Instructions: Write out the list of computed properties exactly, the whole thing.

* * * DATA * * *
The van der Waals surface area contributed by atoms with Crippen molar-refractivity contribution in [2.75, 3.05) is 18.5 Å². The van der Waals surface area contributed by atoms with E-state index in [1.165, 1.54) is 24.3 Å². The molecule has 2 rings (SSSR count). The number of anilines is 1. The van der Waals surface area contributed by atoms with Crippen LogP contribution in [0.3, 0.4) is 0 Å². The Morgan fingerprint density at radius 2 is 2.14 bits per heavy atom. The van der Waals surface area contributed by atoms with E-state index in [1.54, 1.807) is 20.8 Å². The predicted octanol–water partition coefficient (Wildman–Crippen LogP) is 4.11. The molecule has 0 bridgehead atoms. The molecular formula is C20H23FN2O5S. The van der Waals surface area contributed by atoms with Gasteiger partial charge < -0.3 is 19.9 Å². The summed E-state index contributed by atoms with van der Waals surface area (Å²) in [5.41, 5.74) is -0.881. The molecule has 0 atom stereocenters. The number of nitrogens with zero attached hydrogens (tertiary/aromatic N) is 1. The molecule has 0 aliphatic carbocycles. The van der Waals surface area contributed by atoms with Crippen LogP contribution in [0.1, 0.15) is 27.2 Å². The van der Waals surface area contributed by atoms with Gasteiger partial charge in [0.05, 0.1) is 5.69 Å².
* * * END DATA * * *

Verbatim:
The van der Waals surface area contributed by atoms with Crippen molar-refractivity contribution in [2.75, 3.05) is 18.5 Å². The van der Waals surface area contributed by atoms with E-state index in [1.165, 1.54) is 24.3 Å². The molecule has 2 rings (SSSR count). The number of anilines is 1. The van der Waals surface area contributed by atoms with Crippen LogP contribution in [0.3, 0.4) is 0 Å². The Morgan fingerprint density at radius 2 is 2.14 bits per heavy atom. The van der Waals surface area contributed by atoms with E-state index in [1.54, 1.807) is 20.8 Å². The predicted octanol–water partition coefficient (Wildman–Crippen LogP) is 4.11. The molecule has 0 bridgehead atoms. The molecular formula is C20H23FN2O5S. The van der Waals surface area contributed by atoms with Gasteiger partial charge < -0.3 is 19.9 Å². The summed E-state index contributed by atoms with van der Waals surface area (Å²) in [5.41, 5.74) is -0.881. The molecule has 0 atom stereocenters. The number of nitrogens with zero attached hydrogens (tertiary/aromatic N) is 1. The molecule has 0 aliphatic carbocycles. The van der Waals surface area contributed by atoms with Crippen LogP contribution in [0.1, 0.15) is 27.2 Å². The van der Waals surface area contributed by atoms with Gasteiger partial charge in [0.05, 0.1) is 5.69 Å².